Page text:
David M. Brudney, ISHC, is a veteran sales and marketing professional concluding his fourth decade of service to the hospitality industry.  Brudney advises lodging owners, lenders, asset managers and operators on sales and marketing “best practices” and conducts reviews of sales and marketing operations throughout the U.S. and overseas.  The principal of David Brudney & Associates of Carlsbad, CA, a sales and marketing consulting firm specializing in the hospitality industry since 1979, Brudney is a frequent lecturer, instructor and speaker.  He is a charter member of International Society of Hospitality Consultants.  Previously, Brudney held sales and marketing positions with Hyatt, Westin and Marriott.


David M. Brudney, ISHC, Principal 
David Brudney & Associates 
Carlsbad, CA 
760-476-0830 Fax 760-476-0860

Also See Managing the Consultant: Careful Not to Doom the Project / David M. Brudney / September 2006

You Cannot Microwave Experience: New Generation of Hotel Sales Professionals - Lesson 1 / David Brudney / August 2006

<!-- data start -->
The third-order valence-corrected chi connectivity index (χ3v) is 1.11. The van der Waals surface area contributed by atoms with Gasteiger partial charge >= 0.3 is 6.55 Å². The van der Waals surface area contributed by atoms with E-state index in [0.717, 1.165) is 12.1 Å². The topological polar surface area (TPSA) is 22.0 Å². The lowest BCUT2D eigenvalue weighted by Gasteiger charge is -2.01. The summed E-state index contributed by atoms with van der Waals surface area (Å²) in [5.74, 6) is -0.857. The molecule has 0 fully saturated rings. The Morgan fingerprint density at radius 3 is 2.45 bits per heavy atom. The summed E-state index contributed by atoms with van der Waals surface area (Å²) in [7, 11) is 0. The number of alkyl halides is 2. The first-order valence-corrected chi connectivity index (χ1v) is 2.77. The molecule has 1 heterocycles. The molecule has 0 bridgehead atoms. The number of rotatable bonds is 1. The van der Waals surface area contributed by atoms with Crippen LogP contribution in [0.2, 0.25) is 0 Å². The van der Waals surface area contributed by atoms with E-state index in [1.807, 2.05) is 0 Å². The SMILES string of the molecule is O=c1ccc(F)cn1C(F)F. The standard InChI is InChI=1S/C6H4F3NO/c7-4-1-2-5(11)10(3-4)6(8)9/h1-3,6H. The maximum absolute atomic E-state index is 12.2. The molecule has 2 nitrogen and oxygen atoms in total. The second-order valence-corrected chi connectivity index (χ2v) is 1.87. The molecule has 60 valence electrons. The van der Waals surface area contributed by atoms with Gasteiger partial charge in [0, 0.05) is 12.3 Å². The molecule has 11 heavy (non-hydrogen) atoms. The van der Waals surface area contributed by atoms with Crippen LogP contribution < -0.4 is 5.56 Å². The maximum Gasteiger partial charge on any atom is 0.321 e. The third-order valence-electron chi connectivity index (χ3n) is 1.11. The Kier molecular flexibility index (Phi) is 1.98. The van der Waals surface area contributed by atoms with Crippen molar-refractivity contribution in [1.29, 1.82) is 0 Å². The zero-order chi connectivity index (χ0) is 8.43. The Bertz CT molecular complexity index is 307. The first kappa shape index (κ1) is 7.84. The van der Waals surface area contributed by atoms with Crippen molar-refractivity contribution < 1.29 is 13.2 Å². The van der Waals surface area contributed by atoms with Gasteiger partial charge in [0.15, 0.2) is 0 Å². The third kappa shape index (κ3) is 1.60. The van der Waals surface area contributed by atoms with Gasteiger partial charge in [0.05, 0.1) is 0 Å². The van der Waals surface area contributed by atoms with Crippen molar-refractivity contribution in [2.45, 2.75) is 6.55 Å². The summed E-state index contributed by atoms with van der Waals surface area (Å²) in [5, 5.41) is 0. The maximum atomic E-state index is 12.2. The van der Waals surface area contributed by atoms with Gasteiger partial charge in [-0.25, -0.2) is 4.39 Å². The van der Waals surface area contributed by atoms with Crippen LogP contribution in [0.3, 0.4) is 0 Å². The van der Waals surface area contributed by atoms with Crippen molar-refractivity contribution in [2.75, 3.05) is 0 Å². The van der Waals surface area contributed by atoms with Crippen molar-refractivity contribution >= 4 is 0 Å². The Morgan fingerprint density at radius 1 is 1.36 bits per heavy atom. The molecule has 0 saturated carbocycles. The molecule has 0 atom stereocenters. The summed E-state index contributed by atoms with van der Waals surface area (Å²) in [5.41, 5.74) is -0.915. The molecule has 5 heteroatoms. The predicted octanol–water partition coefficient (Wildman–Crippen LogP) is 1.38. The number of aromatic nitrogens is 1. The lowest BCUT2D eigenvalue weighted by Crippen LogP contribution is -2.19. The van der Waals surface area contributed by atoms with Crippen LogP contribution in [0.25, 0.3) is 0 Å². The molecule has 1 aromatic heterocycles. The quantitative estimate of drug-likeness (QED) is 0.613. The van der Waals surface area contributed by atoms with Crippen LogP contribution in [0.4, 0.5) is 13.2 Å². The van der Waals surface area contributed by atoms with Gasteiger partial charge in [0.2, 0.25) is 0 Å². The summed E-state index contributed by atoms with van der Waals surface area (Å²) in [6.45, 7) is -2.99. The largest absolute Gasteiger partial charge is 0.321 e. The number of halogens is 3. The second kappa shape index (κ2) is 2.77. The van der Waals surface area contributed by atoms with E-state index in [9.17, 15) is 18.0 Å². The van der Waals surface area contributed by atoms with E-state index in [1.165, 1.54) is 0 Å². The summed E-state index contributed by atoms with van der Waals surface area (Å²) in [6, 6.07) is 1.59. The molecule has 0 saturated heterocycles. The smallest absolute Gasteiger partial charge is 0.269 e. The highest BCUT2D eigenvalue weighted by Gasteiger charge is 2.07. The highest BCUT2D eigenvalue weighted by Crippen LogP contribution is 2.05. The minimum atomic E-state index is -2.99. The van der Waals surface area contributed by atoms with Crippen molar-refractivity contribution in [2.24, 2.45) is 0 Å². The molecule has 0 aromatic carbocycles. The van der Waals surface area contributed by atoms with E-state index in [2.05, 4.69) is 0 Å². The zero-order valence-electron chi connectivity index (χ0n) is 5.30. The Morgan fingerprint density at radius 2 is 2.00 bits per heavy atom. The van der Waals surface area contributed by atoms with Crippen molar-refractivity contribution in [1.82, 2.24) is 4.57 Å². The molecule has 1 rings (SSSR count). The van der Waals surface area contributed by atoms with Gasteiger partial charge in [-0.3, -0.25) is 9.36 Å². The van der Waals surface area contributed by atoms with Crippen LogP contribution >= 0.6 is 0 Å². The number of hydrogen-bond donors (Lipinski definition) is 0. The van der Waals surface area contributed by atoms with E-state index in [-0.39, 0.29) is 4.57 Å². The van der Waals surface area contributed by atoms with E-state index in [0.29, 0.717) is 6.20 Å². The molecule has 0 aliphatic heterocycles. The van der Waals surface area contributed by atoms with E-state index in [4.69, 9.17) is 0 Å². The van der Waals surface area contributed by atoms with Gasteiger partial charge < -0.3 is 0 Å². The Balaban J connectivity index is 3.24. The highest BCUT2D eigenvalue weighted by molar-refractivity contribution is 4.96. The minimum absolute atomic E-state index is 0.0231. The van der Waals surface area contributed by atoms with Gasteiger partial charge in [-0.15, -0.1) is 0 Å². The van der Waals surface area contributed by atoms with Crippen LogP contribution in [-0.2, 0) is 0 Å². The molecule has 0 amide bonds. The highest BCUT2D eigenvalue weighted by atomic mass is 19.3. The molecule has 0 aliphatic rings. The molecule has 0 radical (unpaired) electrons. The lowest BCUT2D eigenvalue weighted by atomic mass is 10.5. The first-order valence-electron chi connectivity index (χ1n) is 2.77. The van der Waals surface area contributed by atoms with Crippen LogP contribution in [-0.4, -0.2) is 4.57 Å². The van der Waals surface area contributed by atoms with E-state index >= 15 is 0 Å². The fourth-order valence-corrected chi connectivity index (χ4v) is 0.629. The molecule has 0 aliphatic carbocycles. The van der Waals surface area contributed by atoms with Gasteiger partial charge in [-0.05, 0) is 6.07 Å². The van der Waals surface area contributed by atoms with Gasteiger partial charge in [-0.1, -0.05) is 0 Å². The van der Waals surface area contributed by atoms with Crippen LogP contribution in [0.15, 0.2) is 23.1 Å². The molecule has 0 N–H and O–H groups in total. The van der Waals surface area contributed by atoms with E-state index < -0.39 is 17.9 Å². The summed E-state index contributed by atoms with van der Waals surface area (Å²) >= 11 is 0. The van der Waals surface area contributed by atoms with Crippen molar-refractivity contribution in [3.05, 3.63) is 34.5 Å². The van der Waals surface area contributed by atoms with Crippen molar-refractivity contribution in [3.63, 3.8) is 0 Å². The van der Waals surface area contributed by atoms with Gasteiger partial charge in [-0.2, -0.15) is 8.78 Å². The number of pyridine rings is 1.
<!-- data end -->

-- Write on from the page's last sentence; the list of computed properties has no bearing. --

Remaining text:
New Breed of Hotel Sales Associates Lacking Curiosity? Maybe it’s Not a Generational Thing / David Brudney ISHC / July 2006

Generation X Hotel Sales Associates: All Important Curiosity Factor Missing? / David Brudney / June 2006

Physical Therapy Sessions: A Good Reminder for Professional Selling Fundamentals / David M. Brudney / April 2006

Hotel Marketing Starts Locally; Never Forget Your Neighbors / David M. Brudney / March 2006

Notes from the ALIS Conference / David Brudney / February 2006

General Managers Workshop: Managing Today's Hotel Sales Teams / July 2005

Owners & Asset Managers: Need Expert Advice, Referral? Ask A Trusted Consultant / David M. Brudney, ISHC / May 2005

Larry May: The Passing Of Another Hotel Soldier / David Brudney ISHC / April 2005

Hotel Owners: Better, Worse or About the Same? / David Brudney ISHC / December 2004

Let’s Put Bush and Kerry Through the RFP Process / October 2004

Bev Kordsmeier, Hyatt Sales’ First Lady / April 2004

Message to Hotel Sales Associates: “It’s Not You!”/ January 2004

What Innkeepers Want Every Christmas? Fill Those Empty Rooms / December 2003

Uncertain Times Call for Return to Backyard Basics / April 2003

Time to “Group Up”?  Maybe, Maybe Not / May 2002

America’s Front Desk  Fights Back! / January 2002

Front Desk Fails To Catch America’s Hospitality Spirit / David Brudney ISHC / November 2001

A Very Good Time For That Sales Audit / David Brudney ISHC / Sept 2001 

More Theater, Less Zombies / David Brudney ISHC / Dec 2000 

It’s The Experience, Stupid! / David Brudney ISHC / Nov 2000